Last night when I was saying goodnight to my teenager, I was reminded of the importance of connecting individually with him. Sounds easy to remember, but I think we all have a tendency to forget and let everyday life get in the way. Our digital technology can be a definite bonus because the speed of information is quick and we can connect with others easily. However, we sometimes let it interrupt our personal conversations and time with people important to us.
What happened last night
I went to say goodnight to my teenager in his room. He had a very active day with a long run in the morning, then a basketball game, and then a team practice. He was exhausted to say the least. Because he was so tired, he did not have too much to share at dinner or even before he went to bed. However, when he was lying down and the lights were off, he starting telling me about a funny event from the day. The story was nothing really important in and of itself, just a funny story. At that same moment, I heard my phone beep with a text. I knew the text was important and contained information I needed to know. I had to fight the temptation of turning my attention to the familiar beep. However, I continued to talk with my son and listen to the funny story. At the end of the story, we said goodnight.
I left the room – thinking…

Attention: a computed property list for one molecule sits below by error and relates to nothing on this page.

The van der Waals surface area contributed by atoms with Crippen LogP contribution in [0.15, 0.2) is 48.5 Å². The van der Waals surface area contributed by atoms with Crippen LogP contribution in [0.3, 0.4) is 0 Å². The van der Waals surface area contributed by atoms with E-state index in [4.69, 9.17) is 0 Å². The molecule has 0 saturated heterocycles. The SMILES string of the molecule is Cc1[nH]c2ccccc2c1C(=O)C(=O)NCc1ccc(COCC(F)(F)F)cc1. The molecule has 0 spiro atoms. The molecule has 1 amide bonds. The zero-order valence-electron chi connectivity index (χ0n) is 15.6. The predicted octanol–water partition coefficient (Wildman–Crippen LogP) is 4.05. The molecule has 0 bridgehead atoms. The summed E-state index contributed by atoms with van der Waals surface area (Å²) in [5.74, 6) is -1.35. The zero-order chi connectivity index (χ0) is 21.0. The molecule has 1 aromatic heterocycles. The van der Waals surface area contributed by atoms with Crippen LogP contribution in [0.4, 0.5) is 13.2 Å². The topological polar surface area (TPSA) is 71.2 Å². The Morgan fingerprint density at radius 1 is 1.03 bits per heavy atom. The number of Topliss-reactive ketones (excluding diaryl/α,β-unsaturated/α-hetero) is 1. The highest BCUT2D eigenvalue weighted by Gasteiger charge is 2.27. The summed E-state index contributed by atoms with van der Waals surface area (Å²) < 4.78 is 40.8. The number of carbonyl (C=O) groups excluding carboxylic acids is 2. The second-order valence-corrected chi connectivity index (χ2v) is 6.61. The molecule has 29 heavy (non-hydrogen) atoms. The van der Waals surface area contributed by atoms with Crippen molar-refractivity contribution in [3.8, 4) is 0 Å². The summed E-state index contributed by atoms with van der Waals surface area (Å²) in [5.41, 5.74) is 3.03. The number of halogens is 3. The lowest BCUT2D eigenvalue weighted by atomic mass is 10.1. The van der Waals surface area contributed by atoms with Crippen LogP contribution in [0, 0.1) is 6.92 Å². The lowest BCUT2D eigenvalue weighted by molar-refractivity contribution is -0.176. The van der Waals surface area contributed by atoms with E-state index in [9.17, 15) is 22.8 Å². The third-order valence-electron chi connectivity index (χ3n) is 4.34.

- I was tempted to check the phone while he was talking. BUT
- I was glad I connected with my son because every time I do, he knows I am there to listen. AND
- If anything big ever happens, I want him to know I will be there to listen and help.
The real connection
It is so easy to allow distractions to pull our attention away from our conversations with our children. We can so easily tell ourselves that we can read the text or email at the same time as listening to our children, but they notice when we are not making eye contact or when we randomly say, “uh huh” to their statements. I know I notice when I am talking to someone and they pull their phone out and say, “Hold on a moment.” It brings up the question, am I as important as the person on the phone? We have to make sure we put the distractions away and really connect with our children. The benefits: a) they will internalize that they matter to us, b) they will know we will listen to them if they have a big problem or issue, and c) they will know we will be there for them when they need it. As an added bonus, we will be modeling how to have a good conversation with others in the age of digital technology and interruptions.
Here is a little reminder about what makes individual connection with our children work.
Literally, the EYES have it
Eye Contact (Make eye contact)
Your Time (Stop other activity and face your children)
Empathy (Show that you are feeling for them as they tell their story)
Special Attention (Don’t let other distractions, like beeps on the phone, pull you away)
My son’s story was not really important, but listening and connecting with him sure was!
Committee on Integrating the Science of Early Childhood Development (2000). From neurons to neighborhoods: The science of early childhood development. Washington, DC: National Academy Press.